If you’ve been the the symphony lately, or for that matter, if you’ve ever been, you know how powerful an effect music can have on your mood and overall outlook on life. And while many people incorporate music and binaural beats or tones into their meditation practice, the question is why does music affect a person so much?
In this recent Time of India post, Ranjeni A Singh interviews Pat Moffitt Cook, a pioneer in music therapy, about her views on music and healing and how meditation music can enhance an individual’s practice. According to Cook, music can have a profound effect on a person’s mind, transforming anxiety and stress and even helping to relieve pain.
How Can Music Help In Healing?
Music therapy is based on the principle that certain beats and rhythms can slow down brain processes and in doing so, minimise pain or anxiety. Music and chants have a calming effect on the inner ear. They calm us emotionally, psychologically and physiologically. Some hospitals play music before surgery while preparing the patient for anaesthesia. The music played before the operation is calming and is meant to relax the person. Post-operation, music with a livelier tempo is played to help the patient return speedily to his normal state. We have learnt in some of our studies on music therapy that when you have elongated tones and long breaths, it helps to focus the frontal cortex of the brain, almost like meditation. That’s why, when we listen to chants, we either feel sleepy or become focused and alert; chants have different effects on different people.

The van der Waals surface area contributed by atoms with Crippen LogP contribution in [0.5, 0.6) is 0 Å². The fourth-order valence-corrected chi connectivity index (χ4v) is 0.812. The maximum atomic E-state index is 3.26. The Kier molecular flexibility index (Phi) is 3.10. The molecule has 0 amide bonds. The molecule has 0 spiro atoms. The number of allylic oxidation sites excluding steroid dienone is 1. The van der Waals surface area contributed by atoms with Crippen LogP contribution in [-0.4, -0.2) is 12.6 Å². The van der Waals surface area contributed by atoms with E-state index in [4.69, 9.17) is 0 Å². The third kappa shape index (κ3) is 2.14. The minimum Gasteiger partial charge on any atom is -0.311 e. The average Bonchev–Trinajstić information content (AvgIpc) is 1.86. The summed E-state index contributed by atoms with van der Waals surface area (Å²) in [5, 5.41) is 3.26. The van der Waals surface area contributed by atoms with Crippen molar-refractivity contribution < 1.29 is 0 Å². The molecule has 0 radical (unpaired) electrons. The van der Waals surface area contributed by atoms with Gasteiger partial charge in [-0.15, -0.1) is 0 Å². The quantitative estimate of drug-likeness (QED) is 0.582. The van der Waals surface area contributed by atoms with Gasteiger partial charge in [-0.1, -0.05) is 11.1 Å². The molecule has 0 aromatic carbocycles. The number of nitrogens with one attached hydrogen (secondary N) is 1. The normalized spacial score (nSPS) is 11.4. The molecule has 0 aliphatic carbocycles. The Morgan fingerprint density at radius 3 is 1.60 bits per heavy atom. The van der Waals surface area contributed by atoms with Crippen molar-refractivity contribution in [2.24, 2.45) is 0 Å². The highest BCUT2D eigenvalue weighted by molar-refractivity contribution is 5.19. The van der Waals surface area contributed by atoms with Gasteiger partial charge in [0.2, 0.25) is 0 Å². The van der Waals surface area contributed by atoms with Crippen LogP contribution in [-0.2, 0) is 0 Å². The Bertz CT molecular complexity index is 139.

Read more here from Pat Moffitt Cook on using sound in your meditation practice.